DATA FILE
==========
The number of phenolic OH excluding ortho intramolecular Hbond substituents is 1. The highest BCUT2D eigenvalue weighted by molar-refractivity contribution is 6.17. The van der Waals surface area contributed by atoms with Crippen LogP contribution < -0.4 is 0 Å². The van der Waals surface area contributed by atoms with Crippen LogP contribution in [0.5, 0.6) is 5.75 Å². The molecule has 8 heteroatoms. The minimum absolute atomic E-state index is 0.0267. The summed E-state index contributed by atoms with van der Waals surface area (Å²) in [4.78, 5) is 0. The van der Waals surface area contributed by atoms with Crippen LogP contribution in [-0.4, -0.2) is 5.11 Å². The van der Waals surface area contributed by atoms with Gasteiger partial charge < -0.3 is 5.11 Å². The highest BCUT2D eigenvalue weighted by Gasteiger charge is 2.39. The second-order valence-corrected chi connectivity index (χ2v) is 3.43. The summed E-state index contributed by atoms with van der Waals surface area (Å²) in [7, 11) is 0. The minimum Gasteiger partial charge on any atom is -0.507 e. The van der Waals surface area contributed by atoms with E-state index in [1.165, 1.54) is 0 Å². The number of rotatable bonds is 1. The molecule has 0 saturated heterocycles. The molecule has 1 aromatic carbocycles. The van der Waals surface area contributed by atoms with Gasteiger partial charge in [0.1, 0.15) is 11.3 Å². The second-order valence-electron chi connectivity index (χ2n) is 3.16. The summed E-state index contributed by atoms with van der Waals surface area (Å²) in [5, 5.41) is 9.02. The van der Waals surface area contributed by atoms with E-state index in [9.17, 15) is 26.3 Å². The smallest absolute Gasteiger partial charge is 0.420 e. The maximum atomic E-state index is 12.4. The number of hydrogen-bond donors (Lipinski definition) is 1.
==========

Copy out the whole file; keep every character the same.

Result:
The number of phenolic OH excluding ortho intramolecular Hbond substituents is 1. The highest BCUT2D eigenvalue weighted by molar-refractivity contribution is 6.17. The van der Waals surface area contributed by atoms with Crippen LogP contribution < -0.4 is 0 Å². The van der Waals surface area contributed by atoms with Crippen LogP contribution in [0.5, 0.6) is 5.75 Å². The molecule has 8 heteroatoms. The minimum absolute atomic E-state index is 0.0267. The summed E-state index contributed by atoms with van der Waals surface area (Å²) in [4.78, 5) is 0. The van der Waals surface area contributed by atoms with Crippen LogP contribution in [-0.4, -0.2) is 5.11 Å². The van der Waals surface area contributed by atoms with Gasteiger partial charge < -0.3 is 5.11 Å². The highest BCUT2D eigenvalue weighted by Gasteiger charge is 2.39. The second-order valence-corrected chi connectivity index (χ2v) is 3.43. The summed E-state index contributed by atoms with van der Waals surface area (Å²) in [7, 11) is 0. The minimum Gasteiger partial charge on any atom is -0.507 e. The van der Waals surface area contributed by atoms with E-state index in [1.165, 1.54) is 0 Å². The number of rotatable bonds is 1. The molecule has 0 saturated heterocycles. The molecule has 1 aromatic carbocycles. The van der Waals surface area contributed by atoms with Gasteiger partial charge in [0.1, 0.15) is 11.3 Å². The second-order valence-electron chi connectivity index (χ2n) is 3.16. The summed E-state index contributed by atoms with van der Waals surface area (Å²) in [5, 5.41) is 9.02. The van der Waals surface area contributed by atoms with E-state index in [9.17, 15) is 26.3 Å². The smallest absolute Gasteiger partial charge is 0.420 e. The maximum atomic E-state index is 12.4. The number of hydrogen-bond donors (Lipinski definition) is 1.